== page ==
The comedian and the former president of Ireland talk plastic bag charges, Trump, and why a man-made climate crisis needs a feminist solutionby Stephanie Boland / July 28, 2018 / Leave a comment
Published in September 2018 issue of Prospect Magazine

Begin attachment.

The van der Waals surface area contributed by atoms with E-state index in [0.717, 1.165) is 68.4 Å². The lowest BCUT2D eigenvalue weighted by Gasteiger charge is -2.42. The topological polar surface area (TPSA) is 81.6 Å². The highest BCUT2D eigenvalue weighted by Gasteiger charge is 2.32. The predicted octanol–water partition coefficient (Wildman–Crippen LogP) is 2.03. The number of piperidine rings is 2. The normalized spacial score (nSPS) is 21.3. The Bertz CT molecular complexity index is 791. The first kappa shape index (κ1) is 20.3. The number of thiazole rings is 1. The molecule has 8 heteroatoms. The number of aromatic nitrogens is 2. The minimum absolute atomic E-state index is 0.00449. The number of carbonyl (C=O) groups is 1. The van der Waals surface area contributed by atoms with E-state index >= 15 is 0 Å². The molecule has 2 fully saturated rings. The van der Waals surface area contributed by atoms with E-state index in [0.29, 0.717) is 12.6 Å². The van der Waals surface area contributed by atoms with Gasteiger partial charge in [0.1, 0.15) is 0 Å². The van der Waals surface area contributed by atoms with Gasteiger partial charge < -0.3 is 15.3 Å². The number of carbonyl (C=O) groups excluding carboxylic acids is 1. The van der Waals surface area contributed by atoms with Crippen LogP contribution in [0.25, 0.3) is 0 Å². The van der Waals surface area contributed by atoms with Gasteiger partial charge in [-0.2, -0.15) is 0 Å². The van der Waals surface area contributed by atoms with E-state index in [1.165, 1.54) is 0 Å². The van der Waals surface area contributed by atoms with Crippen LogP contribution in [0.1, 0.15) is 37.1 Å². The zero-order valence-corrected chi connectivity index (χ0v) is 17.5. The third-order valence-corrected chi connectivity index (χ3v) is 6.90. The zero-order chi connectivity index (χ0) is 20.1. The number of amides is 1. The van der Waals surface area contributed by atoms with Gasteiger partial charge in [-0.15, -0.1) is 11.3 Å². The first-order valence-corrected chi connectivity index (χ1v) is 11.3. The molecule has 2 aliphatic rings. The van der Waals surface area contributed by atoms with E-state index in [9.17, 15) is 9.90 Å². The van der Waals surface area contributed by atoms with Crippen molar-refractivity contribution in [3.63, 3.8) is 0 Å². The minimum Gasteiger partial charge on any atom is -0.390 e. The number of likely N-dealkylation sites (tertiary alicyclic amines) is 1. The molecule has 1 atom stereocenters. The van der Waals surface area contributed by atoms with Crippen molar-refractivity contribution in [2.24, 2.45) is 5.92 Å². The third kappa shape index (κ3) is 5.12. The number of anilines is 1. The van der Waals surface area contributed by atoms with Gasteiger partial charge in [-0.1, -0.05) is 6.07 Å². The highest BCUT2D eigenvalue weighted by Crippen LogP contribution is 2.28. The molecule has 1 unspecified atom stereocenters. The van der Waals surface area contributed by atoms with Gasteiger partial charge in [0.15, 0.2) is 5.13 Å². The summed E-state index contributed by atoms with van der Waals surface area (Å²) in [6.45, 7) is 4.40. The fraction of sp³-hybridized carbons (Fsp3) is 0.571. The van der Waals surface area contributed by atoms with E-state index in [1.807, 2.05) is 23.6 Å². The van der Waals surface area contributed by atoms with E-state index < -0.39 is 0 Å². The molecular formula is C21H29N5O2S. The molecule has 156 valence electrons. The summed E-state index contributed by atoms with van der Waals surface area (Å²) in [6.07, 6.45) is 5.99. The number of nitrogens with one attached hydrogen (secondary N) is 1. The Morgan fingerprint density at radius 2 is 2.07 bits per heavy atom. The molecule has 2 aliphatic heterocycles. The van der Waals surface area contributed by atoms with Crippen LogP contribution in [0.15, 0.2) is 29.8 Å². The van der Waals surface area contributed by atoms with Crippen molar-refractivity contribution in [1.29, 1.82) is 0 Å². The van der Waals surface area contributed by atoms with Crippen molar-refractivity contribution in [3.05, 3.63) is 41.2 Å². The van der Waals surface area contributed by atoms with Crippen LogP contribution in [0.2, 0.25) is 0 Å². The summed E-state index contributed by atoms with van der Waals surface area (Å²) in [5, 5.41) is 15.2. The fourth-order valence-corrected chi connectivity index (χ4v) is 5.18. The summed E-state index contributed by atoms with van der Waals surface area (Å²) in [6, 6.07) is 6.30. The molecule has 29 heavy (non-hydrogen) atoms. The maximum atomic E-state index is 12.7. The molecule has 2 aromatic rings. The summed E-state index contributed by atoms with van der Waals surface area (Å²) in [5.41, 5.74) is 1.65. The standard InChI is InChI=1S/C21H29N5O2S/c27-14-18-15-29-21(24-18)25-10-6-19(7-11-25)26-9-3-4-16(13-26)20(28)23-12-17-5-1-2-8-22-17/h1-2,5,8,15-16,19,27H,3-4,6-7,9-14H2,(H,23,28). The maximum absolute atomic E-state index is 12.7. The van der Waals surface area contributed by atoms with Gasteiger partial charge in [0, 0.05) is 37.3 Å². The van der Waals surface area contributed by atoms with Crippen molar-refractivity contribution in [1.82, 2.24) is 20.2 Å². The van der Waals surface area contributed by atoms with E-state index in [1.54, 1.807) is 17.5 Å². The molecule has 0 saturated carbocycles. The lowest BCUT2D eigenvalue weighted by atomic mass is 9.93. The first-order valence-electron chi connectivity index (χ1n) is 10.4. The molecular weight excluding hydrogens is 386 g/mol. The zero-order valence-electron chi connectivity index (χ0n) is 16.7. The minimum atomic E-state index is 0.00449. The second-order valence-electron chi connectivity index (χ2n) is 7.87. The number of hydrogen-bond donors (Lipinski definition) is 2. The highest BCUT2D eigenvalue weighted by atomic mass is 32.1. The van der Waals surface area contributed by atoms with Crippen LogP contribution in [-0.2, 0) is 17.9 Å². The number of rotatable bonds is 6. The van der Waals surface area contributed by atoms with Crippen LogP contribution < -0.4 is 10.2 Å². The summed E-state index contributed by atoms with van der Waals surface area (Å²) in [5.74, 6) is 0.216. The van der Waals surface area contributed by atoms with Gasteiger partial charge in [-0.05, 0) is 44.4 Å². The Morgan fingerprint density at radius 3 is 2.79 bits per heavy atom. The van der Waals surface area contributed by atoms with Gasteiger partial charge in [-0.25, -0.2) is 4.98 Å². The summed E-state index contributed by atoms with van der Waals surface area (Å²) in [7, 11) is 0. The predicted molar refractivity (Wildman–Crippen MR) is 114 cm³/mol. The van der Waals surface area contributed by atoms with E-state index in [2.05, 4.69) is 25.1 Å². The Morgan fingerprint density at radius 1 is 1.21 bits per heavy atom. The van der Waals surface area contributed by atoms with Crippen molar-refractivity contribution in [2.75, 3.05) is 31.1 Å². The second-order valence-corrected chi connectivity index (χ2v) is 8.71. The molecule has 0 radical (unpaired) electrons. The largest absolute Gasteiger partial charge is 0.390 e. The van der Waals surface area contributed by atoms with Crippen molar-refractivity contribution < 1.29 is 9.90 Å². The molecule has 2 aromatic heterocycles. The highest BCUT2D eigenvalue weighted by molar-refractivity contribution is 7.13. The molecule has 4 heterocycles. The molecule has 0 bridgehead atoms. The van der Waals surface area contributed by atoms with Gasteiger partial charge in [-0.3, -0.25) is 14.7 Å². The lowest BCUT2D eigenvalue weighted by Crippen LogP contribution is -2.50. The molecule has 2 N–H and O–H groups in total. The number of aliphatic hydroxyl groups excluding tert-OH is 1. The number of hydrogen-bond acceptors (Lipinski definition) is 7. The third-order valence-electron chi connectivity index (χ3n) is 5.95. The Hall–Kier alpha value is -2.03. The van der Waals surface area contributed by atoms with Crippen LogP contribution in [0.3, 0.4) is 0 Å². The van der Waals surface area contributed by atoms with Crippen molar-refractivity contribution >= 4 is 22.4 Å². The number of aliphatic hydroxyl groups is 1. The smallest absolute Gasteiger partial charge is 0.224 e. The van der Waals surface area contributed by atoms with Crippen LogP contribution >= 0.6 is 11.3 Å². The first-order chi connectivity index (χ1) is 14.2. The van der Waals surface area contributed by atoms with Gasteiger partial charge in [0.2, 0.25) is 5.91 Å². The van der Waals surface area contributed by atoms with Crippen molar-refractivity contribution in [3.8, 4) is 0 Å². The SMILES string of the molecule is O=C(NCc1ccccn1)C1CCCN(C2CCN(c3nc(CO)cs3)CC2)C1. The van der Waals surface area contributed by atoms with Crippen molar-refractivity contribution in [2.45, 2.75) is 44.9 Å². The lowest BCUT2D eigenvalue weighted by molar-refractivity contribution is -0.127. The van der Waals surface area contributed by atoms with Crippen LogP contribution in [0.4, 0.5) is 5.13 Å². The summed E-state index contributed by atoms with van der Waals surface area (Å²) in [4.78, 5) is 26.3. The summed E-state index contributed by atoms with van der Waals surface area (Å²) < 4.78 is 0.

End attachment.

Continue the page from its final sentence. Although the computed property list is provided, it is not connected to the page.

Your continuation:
Mary Robinson and Maeve Higgins, shown here recording Mothers of Invention, are putting forward a feminist vision for climate change. Photo: Ruth Medjber When I arrive to interview Mary Robinson and Maeve Higgins, the grass in Soho Square is brown. The workers spread out on the benches could be an art installation designed to showcase different patterns of sunburn. Later that week, the temperature on the Central Line hits 37 degrees. Satellite photographs show a beige archipelago. By the end of the heatwave, the news anchors tell us, the city will have gone six weeks without rain. We’re here in London because Robinson and Higgins have created a new podcast, Mothers of Invention, to highlight the importance of climate justice. Robinson, a former president of Ireland and UN High Commissioner for Human Rights, has been working on climate change for over a decade. Higgins is a comedian—a useful thing to have, she says, in the climate change conversation, where curiosity (and a willingness to ask stupid questions) go a long way. A feminist approach As the title suggests, there is a feminist aspect to the podcast, which tells the stories of people—principally women—who are already leading initiatives to fight back against climate change. “Climate change is a man-made problem and needs a feminist solution,” Robinson says, smiling—although she’s keen to add that men, too, can be “mothers of invention.” “You don’t have to be a mother,” says Higgins. “I’m not a mother that I know of.” (Robinson interjects, dryly: “I think you would know, Maeve.”) “It wasn’t a choice we made, to say there’s a feminist solution,” Higgins says. “Climate change isn’t gender-neutral. It affects women the most and the worst, so it makes sense that it’s women in the global south that are coming up with solutions. They’re the people facing the worst of it.” “We’re just giving that a platform.” The big shifts Both Higgins and Robinson note that, in terms of climate, some of the most significant actions originate outside the global north. “I spend a lot of time in Africa,” Robinson says, “and women are really on the move there. There’s a minister in Kenya, for instance, who put a very large fine on plastic bags.” It’s these sorts of actions, made by women who are in positions to affect “big shifts,” which she’s particularly keen to instigate. “It’s not just individual behaviour—we do focus on that, and the wonderful women who are doing things—but we need the legislative change.” I worry, however, about the capacity for other countries to instigate that change. Here in the UK, for instance, there is a sense that politics has become sclerotic while Brexit dominates the agenda; elsewhere, the fight against climate change is belittled by “strongman” leaders, who are either disinterested or outright hostile. Robinson admits that, in this respect, “we’re not in a good place globally.” “We have to take on climate change, and it doesn’t help that we’re not getting good leadership in that sense.” She cites Trump’s attempts to bring the US out of the Paris Agreement, and the $100bn that is no longer being given to the Green Climate Fund as a result. Nevertheless, she is optimistic. “We do have the frameworks. 2015 was a great year for the world because it gave us the 2030 agenda, with its commitment that every country in the world must learn to be sustainable. No country at the moment is living sustainably with mother earth. Every country has to do what it has to do.” “I find that agenda very energizing. It needs solidarity, and it’s a solidarity of self-interest, because no country can solve climate change on its own.” An intersectional solution Both women also push back against the suggestion that climate change could, despite its seriousness, be overlooked compared to what can often seem to be more pressing items on the news agenda. “Climate is one of the top priorities whatever you’re interested in,” Higgins says. “If your concern is migration, and immigrant’s rights, it comes back to climate change: the worse climate change is, the more people are going to be migrating.” She tells the story of Sarra Tekola, a Black Lives Matter activist who has drawn links between climate activism and anti-racist movements. “She manages to put climate at the forefront even when she’s talking about police brutality. She talks about how her city has more trees where the white people are than where the black people are.” Robinson, too, sees climate change as closely linked with other kinds of justice. “Money is far too important in the politics of various countries, and it’s undermining a sense of what democracy’s about.” “We have a truly shockingly unequal world at the moment. The buying of politics, the lobbying; this is all undermining a sense of our democratic values. And I think climate justice is key to that.” “We can be very optimistic while also addressing the ways this patriarchal, capitalist system has got out of hand.” “When you’re working to fix something you have optimism naturally, because why else would you be doing it?” —Maeve Higgins Another activist—Anne Poelina, an indigenous rights activist in Australia—is the perfect example of that optimism, says Higgins. “She’s a protector of a river there for her tribe, and she’s a midwife and a nurse—” “And has a couple of doctorates,” Robinson chips in. “—she’s a real overachiever! But she’s so jolly, and fun, and warm. When you’re working to fix something you have optimism naturally, because why else would you be doing it?” Robinson agrees. “I happen to be a grandmother of six children, having been a mother of three. And I do think about the world that I see for them. They’ll be in their thirties and forties in 2050, and they’ll share the world with over 9 billion people. That’s a very big increase, in a world where we’re already having climate shocks.” “At the moment, we’re not on course for a safe world. But if we can see it in terms of what a better world could be—for health, for jobs, for our economic future…” She trails off. Behind her, through the window, I can see the workers leaving the brown grass of Soho Square, brushing the dust off their clothes from where they’ve sat on the dry ground. It will be several days before the storm breaks. “How can we possibly not care about a safe world for our children and grandchildren? For me, that’s incomprehensible.” Doc Society’s new podcast series Mothers of Invention is out now with new episodes released until. 17th September. To listen to the trailer and subscribe click here.